It all started when 10-year-old Dylan looked out his bedroom window and caught something out of the corner of his eye. He thought it might be a baby coyote, a reasonable guess since his family lived in Thousand Oaks, California. He got his mom, Lynnda, and together they went outside to take a look.
The coyote turned out to be a dirty little dog with patches of fur missing here and there. Dylan’s dad, Joey, took a look at the small dog, a Chihuahua mix. She had obviously been on her own for a long time. “Her nails were so long they were growing into her pads,” Joey recalls, “and she had a tire mark on her back.”
Some people might have walked away from the little dog. But not Joey Herrick. A confirmed animal lover, he also happened to be the President of Natural Balance Pet Foods, who regularly arranged the donation of millions of pounds of dog food to shelters across the country. After taking the Chihuahua to a vet and checking lost dog sites on the Internet, Joey and his family gave the dog, who they named Lucy, a forever home. A few weeks later, Lucy gave them a surprise in return when she had a litter of five pups. Joey and family kept one pup and canvassed their friends and neighbours to find good homes for the remaining four.
Lucy’s story has a happy ending, but for many, many dogs like Lucy, the outcome would have been very different. Thousands of unwanted animals across North America are regularly abandoned and left homeless and hungry, or dropped off at over-burdened animal shelters where, too often, they are put down if no one adopts them. In the United States alone, nearly 5,500 cats and dogs are killed every day; an estimated two million animals die in U.S. shelters every year.
It was painful for Joey to think about what might have happened to Lucy if his family hadn't found her. Never one to back away from a challenge, he decided to tackle the pet overpopulation crisis head-on. After selling Natural Balance Pet Foods in July 2013, he started the Lucy Pet Foundation, a charitable organization that reduces the number of unwanted cats and dogs by offering a mobile, low or no cost spay/neuter clinic services to high-risk animal populations. To get the foundation off the ground, Joey put in a million of his own money.
In the four years the mobile spay/neuter clinic has operated thus far, the Lucy Pet Foundation has fixed thousands of animals, thereby tackling pet over-population and thus the number of pets being put down in shelters across the country. Since its inception, the Lucy Pet Foundation has spayed/neutered over 16,000 animals. When they are not performing surgeries, the mobile clinics vaccinate and microchip animals and also feature dogs and cats for adoption. Last year, the foundation fixed over 4,600 animals but the immediate goal is to increase that figure to 6,000 spay/neuters annually for each mobile spay/neuter clinic they have in operation.
Joey and his staff also work hard to build awareness about the pet overpopulation crisis. The foundation’s chief veterinary officer, Karen (Doc) Halliday, regularly visits schools to talk to kids. Joey turns it into a fun event by providing colouring books that illustrate his message, and by sending along cool dogs like Surfin’ Jack, the foundation’s surfing (yes, really) canine mascot who sports a Hawaiian shirt and sunglasses. When the kids see that fantastic dogs like Surfin’ Jack could lose their lives, it makes the issue much more immediate and personal.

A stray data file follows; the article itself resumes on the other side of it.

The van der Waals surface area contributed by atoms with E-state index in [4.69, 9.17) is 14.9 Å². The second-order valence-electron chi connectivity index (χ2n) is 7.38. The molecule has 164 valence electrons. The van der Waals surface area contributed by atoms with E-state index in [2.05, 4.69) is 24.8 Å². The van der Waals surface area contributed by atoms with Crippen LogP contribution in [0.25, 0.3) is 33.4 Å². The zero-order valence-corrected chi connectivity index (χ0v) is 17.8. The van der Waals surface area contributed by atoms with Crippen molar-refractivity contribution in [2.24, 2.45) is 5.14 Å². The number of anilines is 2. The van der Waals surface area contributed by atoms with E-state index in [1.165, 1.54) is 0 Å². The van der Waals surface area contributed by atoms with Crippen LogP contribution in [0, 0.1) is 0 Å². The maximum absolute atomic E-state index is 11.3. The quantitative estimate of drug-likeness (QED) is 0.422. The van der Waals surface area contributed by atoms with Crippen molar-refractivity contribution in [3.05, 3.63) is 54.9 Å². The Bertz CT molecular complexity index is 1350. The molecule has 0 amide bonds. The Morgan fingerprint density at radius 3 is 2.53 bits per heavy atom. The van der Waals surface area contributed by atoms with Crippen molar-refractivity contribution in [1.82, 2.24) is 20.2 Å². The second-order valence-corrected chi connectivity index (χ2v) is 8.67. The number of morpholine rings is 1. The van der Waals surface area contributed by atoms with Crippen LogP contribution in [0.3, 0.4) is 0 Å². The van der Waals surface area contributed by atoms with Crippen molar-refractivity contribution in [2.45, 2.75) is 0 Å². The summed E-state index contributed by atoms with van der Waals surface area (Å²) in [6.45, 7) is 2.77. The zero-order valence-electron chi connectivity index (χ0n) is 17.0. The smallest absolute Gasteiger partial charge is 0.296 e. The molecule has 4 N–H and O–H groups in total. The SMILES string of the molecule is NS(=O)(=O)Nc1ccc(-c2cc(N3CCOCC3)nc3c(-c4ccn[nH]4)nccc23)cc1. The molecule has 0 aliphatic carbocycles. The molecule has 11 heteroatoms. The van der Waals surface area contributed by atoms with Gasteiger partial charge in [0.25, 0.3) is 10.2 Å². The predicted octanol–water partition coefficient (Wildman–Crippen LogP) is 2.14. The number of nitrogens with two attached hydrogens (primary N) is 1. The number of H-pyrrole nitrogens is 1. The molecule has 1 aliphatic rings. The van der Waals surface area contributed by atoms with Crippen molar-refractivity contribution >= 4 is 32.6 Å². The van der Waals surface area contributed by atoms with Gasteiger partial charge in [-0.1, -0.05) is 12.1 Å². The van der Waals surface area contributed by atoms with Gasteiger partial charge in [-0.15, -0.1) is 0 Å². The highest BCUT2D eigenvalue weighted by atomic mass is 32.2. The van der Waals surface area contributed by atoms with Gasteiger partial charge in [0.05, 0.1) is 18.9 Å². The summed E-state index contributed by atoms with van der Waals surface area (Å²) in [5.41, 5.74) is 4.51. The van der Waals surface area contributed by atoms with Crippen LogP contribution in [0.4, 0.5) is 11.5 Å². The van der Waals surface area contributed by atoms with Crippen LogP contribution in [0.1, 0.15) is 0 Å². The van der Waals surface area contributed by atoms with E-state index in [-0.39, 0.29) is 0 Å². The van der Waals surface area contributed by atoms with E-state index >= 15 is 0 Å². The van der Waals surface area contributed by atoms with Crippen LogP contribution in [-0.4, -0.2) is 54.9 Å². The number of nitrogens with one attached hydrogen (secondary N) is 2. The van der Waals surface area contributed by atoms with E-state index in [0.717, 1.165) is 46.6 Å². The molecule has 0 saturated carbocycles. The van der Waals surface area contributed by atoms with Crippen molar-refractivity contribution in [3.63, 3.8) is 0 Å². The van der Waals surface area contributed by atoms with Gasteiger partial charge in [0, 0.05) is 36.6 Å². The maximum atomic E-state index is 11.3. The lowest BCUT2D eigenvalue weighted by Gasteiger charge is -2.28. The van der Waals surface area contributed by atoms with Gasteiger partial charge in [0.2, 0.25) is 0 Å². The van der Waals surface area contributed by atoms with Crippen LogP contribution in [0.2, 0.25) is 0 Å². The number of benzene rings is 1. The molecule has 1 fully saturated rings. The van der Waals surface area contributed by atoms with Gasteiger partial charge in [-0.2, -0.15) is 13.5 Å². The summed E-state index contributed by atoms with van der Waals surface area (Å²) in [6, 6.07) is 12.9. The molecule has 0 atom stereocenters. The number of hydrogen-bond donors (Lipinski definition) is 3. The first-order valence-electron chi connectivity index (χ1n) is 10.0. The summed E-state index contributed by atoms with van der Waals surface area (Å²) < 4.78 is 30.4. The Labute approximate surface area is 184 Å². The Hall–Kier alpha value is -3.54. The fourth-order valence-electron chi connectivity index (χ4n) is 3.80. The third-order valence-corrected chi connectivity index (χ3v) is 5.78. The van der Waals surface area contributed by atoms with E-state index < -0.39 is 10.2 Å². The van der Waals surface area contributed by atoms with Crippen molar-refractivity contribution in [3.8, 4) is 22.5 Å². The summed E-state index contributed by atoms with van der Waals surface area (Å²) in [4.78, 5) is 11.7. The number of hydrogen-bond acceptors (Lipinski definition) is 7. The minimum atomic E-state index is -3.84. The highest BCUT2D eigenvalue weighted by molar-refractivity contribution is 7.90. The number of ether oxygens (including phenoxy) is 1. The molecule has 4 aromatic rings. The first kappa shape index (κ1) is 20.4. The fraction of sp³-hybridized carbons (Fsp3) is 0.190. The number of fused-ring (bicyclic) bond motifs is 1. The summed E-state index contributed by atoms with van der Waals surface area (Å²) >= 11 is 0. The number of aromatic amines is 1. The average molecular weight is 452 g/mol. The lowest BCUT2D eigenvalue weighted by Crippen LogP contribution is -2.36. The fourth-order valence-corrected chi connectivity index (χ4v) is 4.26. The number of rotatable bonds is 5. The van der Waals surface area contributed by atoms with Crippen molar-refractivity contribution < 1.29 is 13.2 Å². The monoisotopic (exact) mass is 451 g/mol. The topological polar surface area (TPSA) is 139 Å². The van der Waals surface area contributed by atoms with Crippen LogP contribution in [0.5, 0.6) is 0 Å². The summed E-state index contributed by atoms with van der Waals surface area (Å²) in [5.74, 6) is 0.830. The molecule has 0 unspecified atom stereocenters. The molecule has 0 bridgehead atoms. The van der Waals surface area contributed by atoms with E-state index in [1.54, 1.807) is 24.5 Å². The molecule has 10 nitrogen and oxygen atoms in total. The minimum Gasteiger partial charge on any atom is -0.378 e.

The Lucy Pet Foundation has also found other, more innovative methods of getting the public’s interest. Joey made a splash—literally—when he developed North America’s first-ever portable wave pool for dogs, the Lucy Pet Crankin’ K9 Wave Maker, which holds 5,000 gallons (19,000 liters) of water and features an automatic wave generator. While Surfin’ Jack and his canine friends (plus one surfing cat!) are drawing people’s attention by riding the waves, Joey talks to the media about the Lucy Pet Foundation.
Never one to make small plans, Joey intends to increase the number of mobile clinics he has on the road from a few to 40, so even more animals can be treated. Although he began in his home state of California, serving at risk populations in Los Angeles and surrounding areas, Joey intends to give the Lucy Pet Foundation a national presence. To fund this, he began an innovative, feel-good pet products company called Lucy Pet Products to support the cause. Working with Dr. George C. Fahey, a leading expert in digestive health, Joey, along with his partner Rick Rockhill, who has decades of experience in the pet products industry, developed a premium pet food that features Prebiotic Balanced Fiber (PBF). This diverse blend of fiber supports a healthy gut and enables optimal digestion. “It’s a game changer,” Joey proudly emphasizes.
100 percent of the profits from Lucy Pet Products go to the non-profit Lucy Pet Foundation, which works tirelessly to reduce the staggering rates of pet euthanasia in North America. Perhaps predictably for this generous and warm-hearted animal lover, Joey refuses to take a salary from either the Lucy Pet Foundation or Lucy Pet Products. “I never took a dime from it,” he explains, adding, “I want all of the money to go towards helping the animals.”
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